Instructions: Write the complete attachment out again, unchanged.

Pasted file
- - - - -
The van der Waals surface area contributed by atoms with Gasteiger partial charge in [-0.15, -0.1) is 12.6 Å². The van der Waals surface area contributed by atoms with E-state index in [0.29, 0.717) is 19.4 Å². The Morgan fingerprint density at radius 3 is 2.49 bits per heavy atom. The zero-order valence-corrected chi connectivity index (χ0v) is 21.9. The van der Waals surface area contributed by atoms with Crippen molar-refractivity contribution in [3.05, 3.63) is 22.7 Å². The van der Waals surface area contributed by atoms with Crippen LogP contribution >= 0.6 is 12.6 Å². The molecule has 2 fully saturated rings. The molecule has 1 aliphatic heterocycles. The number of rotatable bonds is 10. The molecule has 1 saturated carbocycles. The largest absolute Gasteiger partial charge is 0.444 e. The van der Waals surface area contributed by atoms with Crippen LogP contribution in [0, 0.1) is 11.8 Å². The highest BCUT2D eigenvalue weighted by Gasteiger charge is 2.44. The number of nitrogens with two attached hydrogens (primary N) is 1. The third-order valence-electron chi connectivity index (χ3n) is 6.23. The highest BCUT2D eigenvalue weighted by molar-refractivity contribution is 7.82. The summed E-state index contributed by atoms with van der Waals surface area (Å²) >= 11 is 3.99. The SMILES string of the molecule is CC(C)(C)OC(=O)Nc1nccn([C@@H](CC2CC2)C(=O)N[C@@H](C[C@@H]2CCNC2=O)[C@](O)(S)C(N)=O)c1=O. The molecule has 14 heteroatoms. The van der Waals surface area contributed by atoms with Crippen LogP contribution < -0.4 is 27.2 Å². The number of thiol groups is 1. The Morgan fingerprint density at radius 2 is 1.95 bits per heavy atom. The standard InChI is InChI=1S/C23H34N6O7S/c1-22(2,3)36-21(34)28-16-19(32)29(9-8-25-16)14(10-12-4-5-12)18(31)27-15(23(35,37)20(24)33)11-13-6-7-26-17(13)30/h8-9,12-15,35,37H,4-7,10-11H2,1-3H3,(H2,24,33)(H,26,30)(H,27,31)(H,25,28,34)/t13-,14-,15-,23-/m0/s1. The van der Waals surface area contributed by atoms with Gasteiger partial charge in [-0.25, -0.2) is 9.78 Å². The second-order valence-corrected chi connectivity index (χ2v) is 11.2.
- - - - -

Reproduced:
The van der Waals surface area contributed by atoms with Gasteiger partial charge in [-0.15, -0.1) is 12.6 Å². The van der Waals surface area contributed by atoms with E-state index in [0.29, 0.717) is 19.4 Å². The Morgan fingerprint density at radius 3 is 2.49 bits per heavy atom. The zero-order valence-corrected chi connectivity index (χ0v) is 21.9. The van der Waals surface area contributed by atoms with Crippen molar-refractivity contribution in [3.05, 3.63) is 22.7 Å². The van der Waals surface area contributed by atoms with Crippen LogP contribution >= 0.6 is 12.6 Å². The molecule has 2 fully saturated rings. The molecule has 1 aliphatic heterocycles. The number of rotatable bonds is 10. The molecule has 1 saturated carbocycles. The largest absolute Gasteiger partial charge is 0.444 e. The van der Waals surface area contributed by atoms with Crippen LogP contribution in [0, 0.1) is 11.8 Å². The highest BCUT2D eigenvalue weighted by Gasteiger charge is 2.44. The number of nitrogens with two attached hydrogens (primary N) is 1. The third-order valence-electron chi connectivity index (χ3n) is 6.23. The highest BCUT2D eigenvalue weighted by molar-refractivity contribution is 7.82. The summed E-state index contributed by atoms with van der Waals surface area (Å²) >= 11 is 3.99. The SMILES string of the molecule is CC(C)(C)OC(=O)Nc1nccn([C@@H](CC2CC2)C(=O)N[C@@H](C[C@@H]2CCNC2=O)[C@](O)(S)C(N)=O)c1=O. The molecule has 14 heteroatoms. The van der Waals surface area contributed by atoms with Crippen LogP contribution < -0.4 is 27.2 Å². The number of thiol groups is 1. The Morgan fingerprint density at radius 2 is 1.95 bits per heavy atom. The standard InChI is InChI=1S/C23H34N6O7S/c1-22(2,3)36-21(34)28-16-19(32)29(9-8-25-16)14(10-12-4-5-12)18(31)27-15(23(35,37)20(24)33)11-13-6-7-26-17(13)30/h8-9,12-15,35,37H,4-7,10-11H2,1-3H3,(H2,24,33)(H,26,30)(H,27,31)(H,25,28,34)/t13-,14-,15-,23-/m0/s1. The van der Waals surface area contributed by atoms with Gasteiger partial charge in [-0.25, -0.2) is 9.78 Å². The second-order valence-corrected chi connectivity index (χ2v) is 11.2.